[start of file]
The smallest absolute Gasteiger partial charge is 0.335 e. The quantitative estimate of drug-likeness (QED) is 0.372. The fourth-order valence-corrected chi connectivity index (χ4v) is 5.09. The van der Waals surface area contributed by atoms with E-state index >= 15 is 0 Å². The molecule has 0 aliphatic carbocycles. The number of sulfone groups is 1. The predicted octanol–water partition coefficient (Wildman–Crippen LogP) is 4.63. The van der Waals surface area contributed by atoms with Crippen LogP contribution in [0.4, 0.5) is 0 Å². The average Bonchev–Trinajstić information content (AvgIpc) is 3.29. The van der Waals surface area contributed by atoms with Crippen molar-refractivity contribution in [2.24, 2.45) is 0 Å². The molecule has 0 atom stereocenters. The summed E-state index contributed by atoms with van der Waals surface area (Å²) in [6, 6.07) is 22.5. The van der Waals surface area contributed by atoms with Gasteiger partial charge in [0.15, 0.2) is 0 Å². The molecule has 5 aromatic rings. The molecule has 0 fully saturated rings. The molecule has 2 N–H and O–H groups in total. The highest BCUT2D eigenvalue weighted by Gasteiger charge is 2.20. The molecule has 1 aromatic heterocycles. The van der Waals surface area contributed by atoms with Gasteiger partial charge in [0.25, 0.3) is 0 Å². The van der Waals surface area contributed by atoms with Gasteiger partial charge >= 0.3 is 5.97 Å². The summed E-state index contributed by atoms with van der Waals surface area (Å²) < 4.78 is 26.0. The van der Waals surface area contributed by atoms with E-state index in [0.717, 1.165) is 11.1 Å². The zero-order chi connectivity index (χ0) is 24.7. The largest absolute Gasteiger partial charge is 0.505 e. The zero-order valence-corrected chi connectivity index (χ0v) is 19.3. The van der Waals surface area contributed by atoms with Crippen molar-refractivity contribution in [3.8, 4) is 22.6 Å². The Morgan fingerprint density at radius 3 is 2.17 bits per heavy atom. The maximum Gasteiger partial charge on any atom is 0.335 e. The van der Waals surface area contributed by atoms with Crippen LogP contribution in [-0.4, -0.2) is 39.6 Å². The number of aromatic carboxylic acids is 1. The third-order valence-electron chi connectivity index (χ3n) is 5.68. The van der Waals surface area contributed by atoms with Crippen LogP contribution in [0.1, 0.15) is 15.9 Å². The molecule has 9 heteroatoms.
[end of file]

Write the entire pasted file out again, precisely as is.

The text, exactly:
The smallest absolute Gasteiger partial charge is 0.335 e. The quantitative estimate of drug-likeness (QED) is 0.372. The fourth-order valence-corrected chi connectivity index (χ4v) is 5.09. The van der Waals surface area contributed by atoms with E-state index >= 15 is 0 Å². The molecule has 0 aliphatic carbocycles. The number of sulfone groups is 1. The predicted octanol–water partition coefficient (Wildman–Crippen LogP) is 4.63. The van der Waals surface area contributed by atoms with Crippen LogP contribution in [0.4, 0.5) is 0 Å². The average Bonchev–Trinajstić information content (AvgIpc) is 3.29. The van der Waals surface area contributed by atoms with Crippen molar-refractivity contribution in [2.24, 2.45) is 0 Å². The molecule has 0 atom stereocenters. The summed E-state index contributed by atoms with van der Waals surface area (Å²) in [6, 6.07) is 22.5. The van der Waals surface area contributed by atoms with Gasteiger partial charge in [0.15, 0.2) is 0 Å². The molecule has 5 aromatic rings. The molecule has 0 fully saturated rings. The molecule has 2 N–H and O–H groups in total. The highest BCUT2D eigenvalue weighted by Gasteiger charge is 2.20. The molecule has 1 aromatic heterocycles. The van der Waals surface area contributed by atoms with Gasteiger partial charge in [0.25, 0.3) is 0 Å². The van der Waals surface area contributed by atoms with Gasteiger partial charge >= 0.3 is 5.97 Å². The summed E-state index contributed by atoms with van der Waals surface area (Å²) < 4.78 is 26.0. The van der Waals surface area contributed by atoms with E-state index in [0.717, 1.165) is 11.1 Å². The zero-order chi connectivity index (χ0) is 24.7. The largest absolute Gasteiger partial charge is 0.505 e. The zero-order valence-corrected chi connectivity index (χ0v) is 19.3. The van der Waals surface area contributed by atoms with Crippen molar-refractivity contribution in [3.8, 4) is 22.6 Å². The Morgan fingerprint density at radius 3 is 2.17 bits per heavy atom. The maximum Gasteiger partial charge on any atom is 0.335 e. The van der Waals surface area contributed by atoms with Crippen LogP contribution in [-0.4, -0.2) is 39.6 Å². The number of aromatic carboxylic acids is 1. The third-order valence-electron chi connectivity index (χ3n) is 5.68. The van der Waals surface area contributed by atoms with Crippen LogP contribution in [0.1, 0.15) is 15.9 Å². The molecule has 9 heteroatoms.